Welcome back to the Mobile Games Revue! This week, we’re going to Tackle the newest game from Niantic (it’s super effective!). If you haven’t heard of Pokemon Go yet, then it’s probably only because the Geodude you’ve been living under is particularly hard to catch. The game, which is free on Android and iOS, has taken the world (or, most of the world – sorry Canada and the UK) by storm. Pokemon Go memes are as thick as zubats – images and stories of people celebrating the nerdiness of chasing pokemon in the middle of the night; the community of groups of people getting together and making friends at the local PokeStop; businesses advertising rare pokemon that spawn nearby or offering discounts to PoGo players; and local government releasing statements advising people not to play while driving, and to be sure to do things like wear sunscreen and stay hydrated. I challenge you to scroll two pages down your facebook feed and not see something related to the game.
So the big question is: what’s so great about the game? And is it worth the hype? First, let’s start with the pros:
Pokemon Go is unquestionably fun. The gameplay is easy: run around (in the real world), hunting pokemon, tagging PokeStops (sources of potions, pokeballs, eggs and so on), and training at/taking down Gyms. Your trainer level increases by catching more pokemon and leveling them up, as well as visiting PokeStops and Gyms. It has what a good mobile game needs: a relatively intuitive gameplay style, but with enough depth to keep the interest of players (true to the Pokemon franchise, under the veneer of simplicity there is a more nuanced and complicated set of tasks to master).
It fosters a sense of community (and competition). Because you cannot play in the comfort of your own home (well, unless you’re one of the lucky sods who has a nearby PokeStop), you have to get out into the real world, and this often leads to side effects such as exercise, getting sunshine, and even occasionally meeting other human beings. It’s a uniquely fun experience to be wandering through your local cemetery and run into a couple who are chasing the same Gastly that you are, and start up a friendly conversation about how much it sucks that the servers keep going down.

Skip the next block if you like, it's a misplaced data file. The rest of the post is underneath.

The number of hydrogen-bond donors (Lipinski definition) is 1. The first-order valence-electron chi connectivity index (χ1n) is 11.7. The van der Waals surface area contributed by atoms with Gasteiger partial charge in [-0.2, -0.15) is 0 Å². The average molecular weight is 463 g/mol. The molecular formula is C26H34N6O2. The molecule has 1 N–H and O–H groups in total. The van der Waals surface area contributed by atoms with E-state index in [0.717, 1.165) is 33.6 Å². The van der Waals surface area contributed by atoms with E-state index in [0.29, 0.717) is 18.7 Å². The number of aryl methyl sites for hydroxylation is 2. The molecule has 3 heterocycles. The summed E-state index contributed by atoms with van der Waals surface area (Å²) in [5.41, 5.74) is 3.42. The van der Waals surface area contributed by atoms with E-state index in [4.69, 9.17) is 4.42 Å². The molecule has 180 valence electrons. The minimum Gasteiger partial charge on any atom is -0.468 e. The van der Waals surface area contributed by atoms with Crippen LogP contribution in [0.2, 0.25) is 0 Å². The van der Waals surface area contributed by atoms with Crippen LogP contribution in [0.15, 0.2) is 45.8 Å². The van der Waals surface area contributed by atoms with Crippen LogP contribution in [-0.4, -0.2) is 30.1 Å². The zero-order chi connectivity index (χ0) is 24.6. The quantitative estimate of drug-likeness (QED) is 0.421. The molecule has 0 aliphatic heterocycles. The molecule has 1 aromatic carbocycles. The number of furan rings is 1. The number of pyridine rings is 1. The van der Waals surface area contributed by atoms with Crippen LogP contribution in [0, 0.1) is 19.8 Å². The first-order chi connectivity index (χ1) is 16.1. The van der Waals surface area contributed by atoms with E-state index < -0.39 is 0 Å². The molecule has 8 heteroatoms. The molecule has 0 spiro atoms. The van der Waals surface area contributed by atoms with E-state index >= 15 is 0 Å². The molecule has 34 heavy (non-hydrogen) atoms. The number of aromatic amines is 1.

The competition portion comes from the game’s three factions: Valor (Moltres), Instinct (Zapdos), and Mystic (the best one! I mean, uh, Articuno). Once you hit trainer level 5, you can choose which faction to ally yourself with. Gyms can be claimed by any color – if you are an opposing color to a gym, when you fight, it is with the intention of lowering the gym’s Prestige level, until you can overtake it entirely. It’s the opposite if you are training at a friendly gym – the more pokemon you defeat at a friendly gym, the more prestige the gym gains (and thus, makes it more difficult for an enemy to take down). And as with any arbitrary competitive assignment, people have already developed fierce loyalty to their color, and there’s some delightful smack-talk going on around the internet.
There’s a lot to do – sort of. If you gotta catch ’em all (all 151 of them), you’re in for a good chunk of gameplay. If training them is your cause, multiply that several times over (pokemon power up via candy of that pokemon’s type – so if you want to improve your Raticate, you need to catch a whoooole bunch of Rattata to get their candy). And if you want to be the very best, like no one ever was, then you could play this game your whole life. That said – while there is a lot to do technically, it’s sort of all the same stuff. Catch pokemon, level up pokemon, tag PokeStops, fight Gyms. Goals have to be self-set in PoGo (although there are achievements to strive for!), so that’s great for the people who thrive in that kind of game. People who want story or lots of unique gameplay are…well, probably not Pokemon fans to begin with, honestly.